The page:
______________________________________    d       U              RF           tAnolyte  A/dm2            volts   [M2 S2 O8 ]                           kwh    W/kg  m______________________________________NaHSO4     75     4.3     130 g/l                            89.5% 1.1   65"        100     4.5     137    87.9   1.2   52"        150     5.1     138    87.2   1.3   35"        200     5.5     134    86.9   1.4   26"        250     5.9     131.5  83.6   1.6   21HNH4 SO4     75     4.2     88     94.5   1     43"        200     4.9     88     93.1   1.2   17"        250     5.3     89     93.2   1.3   13______________________________________

In graph 1 there are plotted on the abscissas the current densities A/dm2, on the ordinates the current efficiencies RF% and energy consumption CP in kWh/kg/ Curves 1 and w correspond to energy consumptions CP in relation to the current density respectively for ammonium hydrogen sulfate (curve 1) and sodium hydrogen sulfate (curve 2). Curves 3 and 4 represent the current efficiency CF% in relation to the current density respectively for sodium hydrogen sulfate (curve 3) and for ammonium hydrogen sulfate (curve 4).

It should be understood that while several embodiments of the present invention have been illustrated and described herein, numerous other variations or modifications therein may occur to those having skill in this art; and what is intended to be covered herein is not only the illustrated forms of the present invention, but also any and all modified forms thereof as may come within the spirit of said invention.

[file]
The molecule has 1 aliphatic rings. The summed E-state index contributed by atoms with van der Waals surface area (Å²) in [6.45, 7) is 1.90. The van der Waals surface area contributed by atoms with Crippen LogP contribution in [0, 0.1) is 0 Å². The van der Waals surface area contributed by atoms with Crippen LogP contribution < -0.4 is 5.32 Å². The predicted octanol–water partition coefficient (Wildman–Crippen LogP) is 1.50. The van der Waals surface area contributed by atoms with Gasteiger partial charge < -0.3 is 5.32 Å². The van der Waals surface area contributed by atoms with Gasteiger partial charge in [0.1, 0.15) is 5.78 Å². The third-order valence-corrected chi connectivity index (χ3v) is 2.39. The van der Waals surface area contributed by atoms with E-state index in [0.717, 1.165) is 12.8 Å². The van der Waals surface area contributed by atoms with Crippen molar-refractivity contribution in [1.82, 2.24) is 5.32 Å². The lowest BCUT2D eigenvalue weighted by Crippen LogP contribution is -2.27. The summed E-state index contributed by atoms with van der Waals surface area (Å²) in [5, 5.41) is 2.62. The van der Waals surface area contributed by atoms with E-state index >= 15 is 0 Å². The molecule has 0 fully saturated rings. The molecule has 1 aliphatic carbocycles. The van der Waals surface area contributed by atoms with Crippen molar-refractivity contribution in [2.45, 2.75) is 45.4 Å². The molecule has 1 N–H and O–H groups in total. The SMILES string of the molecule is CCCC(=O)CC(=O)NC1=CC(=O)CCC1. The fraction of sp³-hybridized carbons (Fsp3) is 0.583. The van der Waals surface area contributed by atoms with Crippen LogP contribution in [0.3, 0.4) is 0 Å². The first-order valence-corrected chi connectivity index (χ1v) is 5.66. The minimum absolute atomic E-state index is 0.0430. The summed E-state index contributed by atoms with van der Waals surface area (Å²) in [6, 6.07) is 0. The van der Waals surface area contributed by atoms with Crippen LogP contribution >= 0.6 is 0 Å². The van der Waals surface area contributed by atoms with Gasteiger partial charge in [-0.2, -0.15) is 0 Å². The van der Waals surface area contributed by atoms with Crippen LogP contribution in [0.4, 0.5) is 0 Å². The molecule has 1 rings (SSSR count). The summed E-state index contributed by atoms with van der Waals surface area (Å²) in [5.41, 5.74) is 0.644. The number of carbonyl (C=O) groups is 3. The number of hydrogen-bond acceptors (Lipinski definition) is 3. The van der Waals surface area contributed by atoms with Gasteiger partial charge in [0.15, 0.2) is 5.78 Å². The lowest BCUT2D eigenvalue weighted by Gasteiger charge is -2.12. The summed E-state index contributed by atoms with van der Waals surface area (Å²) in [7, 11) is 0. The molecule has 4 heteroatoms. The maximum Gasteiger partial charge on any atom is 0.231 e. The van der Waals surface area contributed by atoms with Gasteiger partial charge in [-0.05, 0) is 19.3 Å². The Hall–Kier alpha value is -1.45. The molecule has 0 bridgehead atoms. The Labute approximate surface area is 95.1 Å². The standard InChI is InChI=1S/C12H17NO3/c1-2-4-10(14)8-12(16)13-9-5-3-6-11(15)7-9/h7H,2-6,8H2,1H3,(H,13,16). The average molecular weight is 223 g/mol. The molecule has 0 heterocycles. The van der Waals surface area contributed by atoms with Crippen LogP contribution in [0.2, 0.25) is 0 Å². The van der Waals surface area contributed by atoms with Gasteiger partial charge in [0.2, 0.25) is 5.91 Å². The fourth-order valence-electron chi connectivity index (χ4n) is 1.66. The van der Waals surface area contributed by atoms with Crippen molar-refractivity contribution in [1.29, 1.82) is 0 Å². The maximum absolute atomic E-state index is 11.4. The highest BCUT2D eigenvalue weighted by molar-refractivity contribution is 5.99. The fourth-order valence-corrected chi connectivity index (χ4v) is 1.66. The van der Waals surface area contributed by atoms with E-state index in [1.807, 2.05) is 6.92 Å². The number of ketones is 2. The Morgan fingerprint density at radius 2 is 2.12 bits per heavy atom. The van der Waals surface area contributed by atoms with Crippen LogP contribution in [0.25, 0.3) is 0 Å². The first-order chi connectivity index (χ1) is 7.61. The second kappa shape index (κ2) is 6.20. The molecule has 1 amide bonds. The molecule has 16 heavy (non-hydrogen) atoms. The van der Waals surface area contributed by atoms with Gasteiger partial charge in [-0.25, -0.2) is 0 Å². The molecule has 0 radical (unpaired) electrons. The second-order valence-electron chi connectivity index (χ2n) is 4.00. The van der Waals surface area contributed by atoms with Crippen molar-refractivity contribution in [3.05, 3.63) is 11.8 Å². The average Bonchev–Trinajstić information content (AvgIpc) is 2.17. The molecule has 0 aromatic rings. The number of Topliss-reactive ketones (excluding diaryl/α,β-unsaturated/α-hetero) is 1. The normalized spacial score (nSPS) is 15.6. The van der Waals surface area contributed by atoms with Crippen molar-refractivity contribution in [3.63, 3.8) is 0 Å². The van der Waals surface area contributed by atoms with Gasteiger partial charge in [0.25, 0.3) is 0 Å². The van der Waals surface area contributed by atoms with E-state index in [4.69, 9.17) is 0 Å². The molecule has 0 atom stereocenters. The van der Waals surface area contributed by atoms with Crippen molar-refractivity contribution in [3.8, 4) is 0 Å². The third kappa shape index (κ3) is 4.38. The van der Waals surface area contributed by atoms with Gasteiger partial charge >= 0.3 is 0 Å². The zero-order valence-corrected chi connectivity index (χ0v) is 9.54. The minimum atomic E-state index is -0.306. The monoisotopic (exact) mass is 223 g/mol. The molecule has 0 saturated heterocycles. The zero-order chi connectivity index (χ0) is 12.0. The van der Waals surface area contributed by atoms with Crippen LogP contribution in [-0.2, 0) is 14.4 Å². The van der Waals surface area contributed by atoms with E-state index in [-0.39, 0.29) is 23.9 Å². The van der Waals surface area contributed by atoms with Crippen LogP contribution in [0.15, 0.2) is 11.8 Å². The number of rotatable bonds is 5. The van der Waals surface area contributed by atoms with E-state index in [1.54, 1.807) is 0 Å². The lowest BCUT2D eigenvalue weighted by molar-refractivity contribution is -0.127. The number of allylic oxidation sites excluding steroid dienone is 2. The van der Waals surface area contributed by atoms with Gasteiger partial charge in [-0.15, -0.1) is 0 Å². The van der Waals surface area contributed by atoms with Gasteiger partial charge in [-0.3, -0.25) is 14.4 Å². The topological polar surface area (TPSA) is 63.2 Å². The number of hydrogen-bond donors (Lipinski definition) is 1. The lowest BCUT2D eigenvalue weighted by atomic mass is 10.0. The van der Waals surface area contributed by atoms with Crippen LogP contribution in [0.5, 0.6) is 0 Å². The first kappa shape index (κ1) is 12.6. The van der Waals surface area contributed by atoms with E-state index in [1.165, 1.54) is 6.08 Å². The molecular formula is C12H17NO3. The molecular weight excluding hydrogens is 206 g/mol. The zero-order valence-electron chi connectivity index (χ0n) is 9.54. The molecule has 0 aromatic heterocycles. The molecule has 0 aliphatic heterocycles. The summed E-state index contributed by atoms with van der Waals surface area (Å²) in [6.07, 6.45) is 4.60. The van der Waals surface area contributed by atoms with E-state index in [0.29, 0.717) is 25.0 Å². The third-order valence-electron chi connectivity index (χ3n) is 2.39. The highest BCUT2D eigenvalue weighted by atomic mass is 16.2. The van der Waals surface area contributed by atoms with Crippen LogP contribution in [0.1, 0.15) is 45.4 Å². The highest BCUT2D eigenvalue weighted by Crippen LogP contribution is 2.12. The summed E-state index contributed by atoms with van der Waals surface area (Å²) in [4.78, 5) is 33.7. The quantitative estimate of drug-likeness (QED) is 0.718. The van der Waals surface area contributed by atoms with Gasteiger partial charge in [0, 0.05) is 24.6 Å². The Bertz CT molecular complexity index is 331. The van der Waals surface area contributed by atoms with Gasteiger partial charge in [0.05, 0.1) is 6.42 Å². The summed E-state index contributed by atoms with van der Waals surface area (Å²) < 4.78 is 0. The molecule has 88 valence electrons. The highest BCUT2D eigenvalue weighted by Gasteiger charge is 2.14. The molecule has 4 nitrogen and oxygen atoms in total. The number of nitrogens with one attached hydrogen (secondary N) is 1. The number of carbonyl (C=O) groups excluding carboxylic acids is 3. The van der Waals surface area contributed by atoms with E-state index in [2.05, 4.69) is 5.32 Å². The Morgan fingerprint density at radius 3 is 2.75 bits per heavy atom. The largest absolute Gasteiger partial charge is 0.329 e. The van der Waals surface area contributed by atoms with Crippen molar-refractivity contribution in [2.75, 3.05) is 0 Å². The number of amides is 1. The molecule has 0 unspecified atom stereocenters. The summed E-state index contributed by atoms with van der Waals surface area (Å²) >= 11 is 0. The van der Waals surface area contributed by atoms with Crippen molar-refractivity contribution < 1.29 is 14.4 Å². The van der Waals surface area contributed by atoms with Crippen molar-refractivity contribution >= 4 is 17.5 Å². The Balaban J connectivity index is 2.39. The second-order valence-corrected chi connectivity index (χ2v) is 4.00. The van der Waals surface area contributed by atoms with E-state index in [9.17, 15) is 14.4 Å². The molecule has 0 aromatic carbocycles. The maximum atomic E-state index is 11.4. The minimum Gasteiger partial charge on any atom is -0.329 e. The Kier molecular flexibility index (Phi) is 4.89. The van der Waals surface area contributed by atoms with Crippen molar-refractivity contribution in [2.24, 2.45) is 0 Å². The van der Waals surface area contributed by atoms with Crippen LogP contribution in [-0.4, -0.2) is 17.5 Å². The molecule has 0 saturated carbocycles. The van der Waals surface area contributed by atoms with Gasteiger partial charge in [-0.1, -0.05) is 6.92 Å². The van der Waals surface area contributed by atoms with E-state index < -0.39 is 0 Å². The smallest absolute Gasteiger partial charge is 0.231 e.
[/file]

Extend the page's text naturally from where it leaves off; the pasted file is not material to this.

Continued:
Patent Citations
Cited PatentFiling datePublication dateApplicantTitle
US2921005 *Oct 17, 1952Jan 12, 1960Rohm & HaasElectrolytic conversions with permselective membranes
US3616325 *Dec 6, 1967Oct 26, 1971Fmc CorpProcess for producing potassium peroxydiphosphate
US4100050 *Nov 29, 1973Jul 11, 1978Hooker Chemicals & Plastics Corp.Coating metal anodes to decrease consumption rates
US4127456 *Dec 23, 1976Nov 28, 1978Fmc CorporationGlycine
Referenced by
Citing PatentFiling datePublication dateApplicantTitle
US4663002 *Jul 29, 1985May 5, 1987Fmc CorporationFrom potassium phosphate
US5262018 *Aug 12, 1991Nov 16, 1993Fmc CorporationMetals removal from aqueous peroxy acids or peroxy salts
US5445717 *Aug 8, 1994Aug 29, 1995Kemira OyMethod for simultaneous production of alkali metal or ammonium peroxodisulphate salts and alkali metal hydroxide
US5643437 *Nov 3, 1995Jul 1, 1997Huron Tech Canada, Inc.Co-generation of ammonium persulfate anodically and alkaline hydrogen peroxide cathodically with cathode products ratio control
WO1997016584A1 *Oct 29, 1996May 9, 1997Huron Tech CorpCo-generation of ammonium persulfate and hydrogen peroxide
Classifications
U.S. Classification205/471
International ClassificationC25B1/28
Cooperative ClassificationC25B1/285
European ClassificationC25B1/28B
Legal Events
DateCodeEventDescription
Jun 14, 1993FPAYFee payment
Year of fee payment: 12
Jun 15, 1989FPAYFee payment
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Jul 12, 1985FPAYFee payment